Using Danks as a case study, I asked five arbitration experts what they think he’ll earn in 2012. Danks is at an even $6MM this year, and we’re assuming a normal platform season from him in 2011.
The ceiling for Danks appears to be around $12MM. Carlos Zambrano, who received a $5.9MM raise to $12.4MM for the 2007 season, is the comparable Danks’ agent at CAA Sports (Jeff Berry) might aim for. …
April 23, 2011
Sox don't have a hit in 5 innings vs. Brad Penny, who had an 8.44 ERA entering Saturday's start—
Mark Gonzales (@MDGonzales) April 23, 2011
Dunn says his hitting is based on "feel" off a single pitch. Doesn't have to be a HR. "Last year, I took a ball, got a walk, and I was back"—
Brett Ballantini (@CSNChi_Beatnik) April 23, 2011
The implication is that baseball is somehow struggling, that in a depressed economy people have turned away from the sport. Maybe there’s something to that, but the simple truth is that attendance is no longer the most accurate bellwether for the state of the game. Focusing on the empty seats ignores something vastly more important to baseball’s owners now, something that at least partly explains the league’s famously tight-assed and backward approach to new media: cable TV.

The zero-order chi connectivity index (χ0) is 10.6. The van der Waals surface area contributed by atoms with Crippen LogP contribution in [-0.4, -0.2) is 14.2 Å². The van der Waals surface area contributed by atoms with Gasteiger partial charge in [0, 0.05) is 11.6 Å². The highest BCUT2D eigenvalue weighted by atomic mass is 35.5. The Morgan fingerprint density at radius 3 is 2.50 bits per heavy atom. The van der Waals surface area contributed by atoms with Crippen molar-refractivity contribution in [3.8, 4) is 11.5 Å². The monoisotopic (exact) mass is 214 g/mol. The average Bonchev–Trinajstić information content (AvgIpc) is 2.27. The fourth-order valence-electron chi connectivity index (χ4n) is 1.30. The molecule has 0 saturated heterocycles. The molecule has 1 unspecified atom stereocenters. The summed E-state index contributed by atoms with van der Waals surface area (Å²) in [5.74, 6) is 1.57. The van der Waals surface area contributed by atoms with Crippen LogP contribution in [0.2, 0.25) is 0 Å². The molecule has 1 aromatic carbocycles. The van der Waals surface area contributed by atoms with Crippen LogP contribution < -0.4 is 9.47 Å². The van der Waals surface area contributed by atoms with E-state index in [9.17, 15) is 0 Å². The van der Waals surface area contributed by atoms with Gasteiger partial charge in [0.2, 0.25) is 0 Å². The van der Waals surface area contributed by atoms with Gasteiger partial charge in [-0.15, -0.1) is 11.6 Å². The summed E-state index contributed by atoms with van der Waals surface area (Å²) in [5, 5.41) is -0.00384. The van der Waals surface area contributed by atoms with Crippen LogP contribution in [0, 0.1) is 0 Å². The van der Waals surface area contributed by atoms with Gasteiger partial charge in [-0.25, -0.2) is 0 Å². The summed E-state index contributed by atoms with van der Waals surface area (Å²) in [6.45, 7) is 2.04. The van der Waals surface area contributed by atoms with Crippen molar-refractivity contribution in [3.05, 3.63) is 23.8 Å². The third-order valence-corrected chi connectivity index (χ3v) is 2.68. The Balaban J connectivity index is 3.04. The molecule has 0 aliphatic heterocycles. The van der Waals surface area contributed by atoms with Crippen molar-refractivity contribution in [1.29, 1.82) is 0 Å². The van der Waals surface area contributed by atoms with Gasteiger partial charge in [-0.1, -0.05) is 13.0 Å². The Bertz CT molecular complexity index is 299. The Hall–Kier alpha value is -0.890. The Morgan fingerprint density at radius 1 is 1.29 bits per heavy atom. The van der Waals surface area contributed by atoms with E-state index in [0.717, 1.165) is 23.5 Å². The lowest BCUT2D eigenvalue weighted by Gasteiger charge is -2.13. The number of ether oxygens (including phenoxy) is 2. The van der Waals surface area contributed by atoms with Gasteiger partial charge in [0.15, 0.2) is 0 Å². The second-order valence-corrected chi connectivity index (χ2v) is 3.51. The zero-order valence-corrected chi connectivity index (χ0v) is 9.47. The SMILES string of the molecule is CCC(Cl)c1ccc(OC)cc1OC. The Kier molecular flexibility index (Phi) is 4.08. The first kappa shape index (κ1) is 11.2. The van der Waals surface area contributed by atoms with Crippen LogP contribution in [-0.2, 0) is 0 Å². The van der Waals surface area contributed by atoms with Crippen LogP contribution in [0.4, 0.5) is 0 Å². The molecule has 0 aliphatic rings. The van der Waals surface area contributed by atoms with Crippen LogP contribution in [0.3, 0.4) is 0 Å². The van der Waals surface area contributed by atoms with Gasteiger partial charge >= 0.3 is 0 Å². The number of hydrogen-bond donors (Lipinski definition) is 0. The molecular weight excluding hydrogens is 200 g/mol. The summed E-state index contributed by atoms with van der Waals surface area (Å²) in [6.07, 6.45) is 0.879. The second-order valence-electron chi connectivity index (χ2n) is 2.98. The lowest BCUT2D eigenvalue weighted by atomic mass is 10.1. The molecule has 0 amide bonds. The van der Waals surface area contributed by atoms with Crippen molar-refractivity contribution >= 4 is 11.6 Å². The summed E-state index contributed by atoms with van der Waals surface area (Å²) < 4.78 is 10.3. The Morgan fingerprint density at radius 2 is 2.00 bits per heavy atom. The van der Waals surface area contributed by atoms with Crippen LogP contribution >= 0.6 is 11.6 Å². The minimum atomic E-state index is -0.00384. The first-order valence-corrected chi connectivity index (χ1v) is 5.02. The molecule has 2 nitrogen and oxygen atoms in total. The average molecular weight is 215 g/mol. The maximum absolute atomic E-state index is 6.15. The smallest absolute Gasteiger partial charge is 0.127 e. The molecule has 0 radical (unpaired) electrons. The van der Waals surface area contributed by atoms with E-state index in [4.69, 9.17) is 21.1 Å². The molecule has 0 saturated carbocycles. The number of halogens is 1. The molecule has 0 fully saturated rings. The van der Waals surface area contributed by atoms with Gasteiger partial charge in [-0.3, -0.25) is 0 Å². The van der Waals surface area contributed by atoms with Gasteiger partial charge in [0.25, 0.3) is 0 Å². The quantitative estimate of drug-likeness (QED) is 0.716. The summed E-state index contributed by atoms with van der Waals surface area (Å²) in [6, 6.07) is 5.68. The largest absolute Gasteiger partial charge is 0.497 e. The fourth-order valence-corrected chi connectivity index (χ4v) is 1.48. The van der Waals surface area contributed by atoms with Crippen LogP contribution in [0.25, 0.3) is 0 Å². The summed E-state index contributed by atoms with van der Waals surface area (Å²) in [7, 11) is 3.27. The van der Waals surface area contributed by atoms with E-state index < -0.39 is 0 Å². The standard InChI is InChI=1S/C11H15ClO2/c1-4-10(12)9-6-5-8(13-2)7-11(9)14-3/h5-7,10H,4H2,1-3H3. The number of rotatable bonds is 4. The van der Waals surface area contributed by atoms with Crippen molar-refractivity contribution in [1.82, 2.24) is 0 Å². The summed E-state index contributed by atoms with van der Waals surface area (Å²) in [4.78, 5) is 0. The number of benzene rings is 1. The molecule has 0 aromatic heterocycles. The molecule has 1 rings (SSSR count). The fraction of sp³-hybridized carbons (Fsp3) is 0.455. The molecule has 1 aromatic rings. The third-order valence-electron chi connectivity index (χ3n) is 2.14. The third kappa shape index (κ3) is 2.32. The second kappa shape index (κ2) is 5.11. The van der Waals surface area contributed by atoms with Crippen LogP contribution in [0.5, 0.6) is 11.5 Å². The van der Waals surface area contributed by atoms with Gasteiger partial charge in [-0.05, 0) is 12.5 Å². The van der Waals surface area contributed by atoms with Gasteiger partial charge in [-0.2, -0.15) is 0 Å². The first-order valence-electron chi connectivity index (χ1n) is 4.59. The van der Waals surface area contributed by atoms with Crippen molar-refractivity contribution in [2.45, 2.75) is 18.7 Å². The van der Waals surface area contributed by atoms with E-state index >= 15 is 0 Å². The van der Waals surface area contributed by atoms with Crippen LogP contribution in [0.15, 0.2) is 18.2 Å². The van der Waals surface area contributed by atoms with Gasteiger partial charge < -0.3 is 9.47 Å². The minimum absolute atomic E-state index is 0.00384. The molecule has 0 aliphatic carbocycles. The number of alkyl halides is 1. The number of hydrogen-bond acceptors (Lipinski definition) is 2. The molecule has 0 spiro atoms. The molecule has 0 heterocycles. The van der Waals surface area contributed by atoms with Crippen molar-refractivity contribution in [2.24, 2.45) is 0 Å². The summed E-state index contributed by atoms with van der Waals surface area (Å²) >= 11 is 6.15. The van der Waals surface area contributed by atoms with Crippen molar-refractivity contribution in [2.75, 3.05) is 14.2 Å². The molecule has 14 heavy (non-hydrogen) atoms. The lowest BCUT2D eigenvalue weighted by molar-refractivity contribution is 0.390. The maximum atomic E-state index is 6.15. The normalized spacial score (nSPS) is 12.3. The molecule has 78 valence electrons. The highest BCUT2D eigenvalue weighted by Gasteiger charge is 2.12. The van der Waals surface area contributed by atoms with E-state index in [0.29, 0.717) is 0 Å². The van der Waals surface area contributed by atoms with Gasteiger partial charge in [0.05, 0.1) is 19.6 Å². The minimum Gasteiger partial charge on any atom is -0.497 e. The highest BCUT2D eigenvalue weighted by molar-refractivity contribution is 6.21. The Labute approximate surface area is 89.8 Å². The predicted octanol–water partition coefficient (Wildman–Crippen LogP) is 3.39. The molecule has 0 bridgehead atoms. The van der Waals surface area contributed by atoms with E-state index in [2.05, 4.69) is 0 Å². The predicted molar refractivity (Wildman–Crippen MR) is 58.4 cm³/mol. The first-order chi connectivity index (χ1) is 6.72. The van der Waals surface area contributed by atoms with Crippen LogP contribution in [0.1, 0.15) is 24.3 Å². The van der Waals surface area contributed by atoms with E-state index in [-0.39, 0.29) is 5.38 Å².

… The blackout’s iron fist protects cable sports networks. Whereas NFL blackouts exist to protect attendance—games with unsold tickets don’t air in the home market—the MLB blackout policy has nothing to do with ticket sales. Rather, it exists to strengthen cable broadcasters (regional sports networks, or RSNs) of baseball games. You have to subscribe to cable or satellite television to watch a baseball game if the team is within, really, a 10-hour drive.
… Moreover, Brown says, RSN revenues fall outside of what MLB considers baseball-related revenues, so their dollars don’t factor into revenue sharing. Why wouldn’t the Yankees or Mets want to do it, then?